Ode to Eugene

Eugene Peterson is a prolific writer and well known for his translation The Message. Currently, he is Professor Emeritus of Spiritual Theology at Regent College. Not only has Peterson taught in the classroom, he was the founding pastor of Christ our King Presbyterian Church in Bel Air, Maryland. The Message is his most popular work, which received criticism from many. One critic claimed that Peterson only wanted to make more money on his commentary that he calls a translation. Essentially, since Peterson could not make revenue on publishing a commentary he “pimped the scripture (J.R. Miller).”

Sadly, I shared these criticisms ignorantly and through popular opinion. However, my opinions of Peterson have matured due to more recent reading of other publications, such as Eat this Book, The Jesus Way, and Practice Resurrection. In Eat This Book, I am encouraged and challenged by his approach to scripture and its meaning. Peters says that in order to read the Scriptures “adequately and accurately, it is necessary at the same time to live them” (xii). I am also challenged to not see scripture reading as simply a cognitive exercise, as if learning more about the bible creates greater spirituality (although it does enrich ones faith). Scripture must be eaten and metabolized into good works. Peterson says, “Christians don’t simply learn or study or use Scripture; we assimilate it, take it into our lives in such a way that it gets metabolized into acts of love, cups of water, missions into all the world, healing and evangelism and justice in Jesus name, hands raised in adoration of the Father, feet washed in company with the Son (18).” This line is worth the price of the book. I would make this into a poster and place on the walls of my office, if I had one, as encouragement for the extension of scripture beyond my cognitive knowledge.

Another aspect that Peterson draws out in Eat This Book is ones motivation behind the individual. Reading scripture should be motivated by wanting to do good works in the world for the kingdom. However, the motivations that we (and I) wrestle with are when we read the scripture because we need something, want something, and want to feel something. These are selfish needs that Peterson titles a new Holy Trinity. Perhaps when I read the scriptures, I should not be focused on my needs and rights, my wants or my feelings, because God supplies my identity through the text. These feelings, wants, and needs have saturated the world and the world pours over into our Christian world, including mine.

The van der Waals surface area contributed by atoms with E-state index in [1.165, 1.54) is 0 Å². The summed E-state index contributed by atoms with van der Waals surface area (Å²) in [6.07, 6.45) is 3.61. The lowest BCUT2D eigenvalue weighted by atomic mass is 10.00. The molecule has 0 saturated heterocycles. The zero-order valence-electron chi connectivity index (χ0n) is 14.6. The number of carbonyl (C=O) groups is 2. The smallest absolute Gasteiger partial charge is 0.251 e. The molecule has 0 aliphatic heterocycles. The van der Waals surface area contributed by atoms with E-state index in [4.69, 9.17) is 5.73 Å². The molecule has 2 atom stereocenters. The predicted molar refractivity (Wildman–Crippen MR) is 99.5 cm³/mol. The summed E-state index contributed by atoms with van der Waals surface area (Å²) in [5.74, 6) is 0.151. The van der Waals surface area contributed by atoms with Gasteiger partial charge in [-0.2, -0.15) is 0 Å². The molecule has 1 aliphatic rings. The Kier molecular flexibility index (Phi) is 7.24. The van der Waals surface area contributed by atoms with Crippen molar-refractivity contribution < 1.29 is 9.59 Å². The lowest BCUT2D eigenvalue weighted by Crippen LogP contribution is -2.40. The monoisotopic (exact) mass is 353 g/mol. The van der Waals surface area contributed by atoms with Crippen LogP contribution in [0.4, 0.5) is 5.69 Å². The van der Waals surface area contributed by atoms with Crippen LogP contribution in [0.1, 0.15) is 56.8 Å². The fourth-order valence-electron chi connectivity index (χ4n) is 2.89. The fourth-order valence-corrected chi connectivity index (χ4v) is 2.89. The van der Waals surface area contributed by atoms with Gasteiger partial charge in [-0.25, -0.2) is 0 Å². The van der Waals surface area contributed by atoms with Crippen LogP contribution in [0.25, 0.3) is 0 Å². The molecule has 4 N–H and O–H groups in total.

Finally, I appreciated Peterson’s apology for the Message translation. In reading Petersons own thoughts about the Message; It helped me to clarify issues. First, my false conception of Peterson was that he did not know Greek and Hebrew and thus I did not expect accurate translation. Of course, Peterson is a well equipped translator who knowing the languages took 10 years in translating the Message. Secondly, he reminded what translation is all about. Translation of the bible exists so that the words and message of God’s revelation may be understood in a specific language for a specific people. I feel that Peterson has alleviated my conscience from the misunderstandings translation meaning. I am extremely humbled and appreciative of the work that Peterson has done and what it means in my studying of the scriptures and my participation in the Kingdom of God.

*I will be adding to this blog upon completion of other works by Peterson.

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From Potter to Gaga: Responding to Culture

Culture is unavoidable and experienced by every person. Before divining into the waters that be culture, let’s give due time to what it is. Culture has been defined by Dr. Young (President of Denver Theological Seminary) as, “the organized and integrated expression through a set of agreed upon symbols for a group of people’s perceived common good.”[1]  Another says, “more or less integrated systems of beliefs, feelings, and values, and there associated symbols, patterns of behavior, and products shared by a group of people.”[2] From these definitions, we can begin to grasp a few key attributes of culture. We see that culture encompasses agreement of actions and structures within a community. There is shared values and actions demonstrated in participation and not individualism.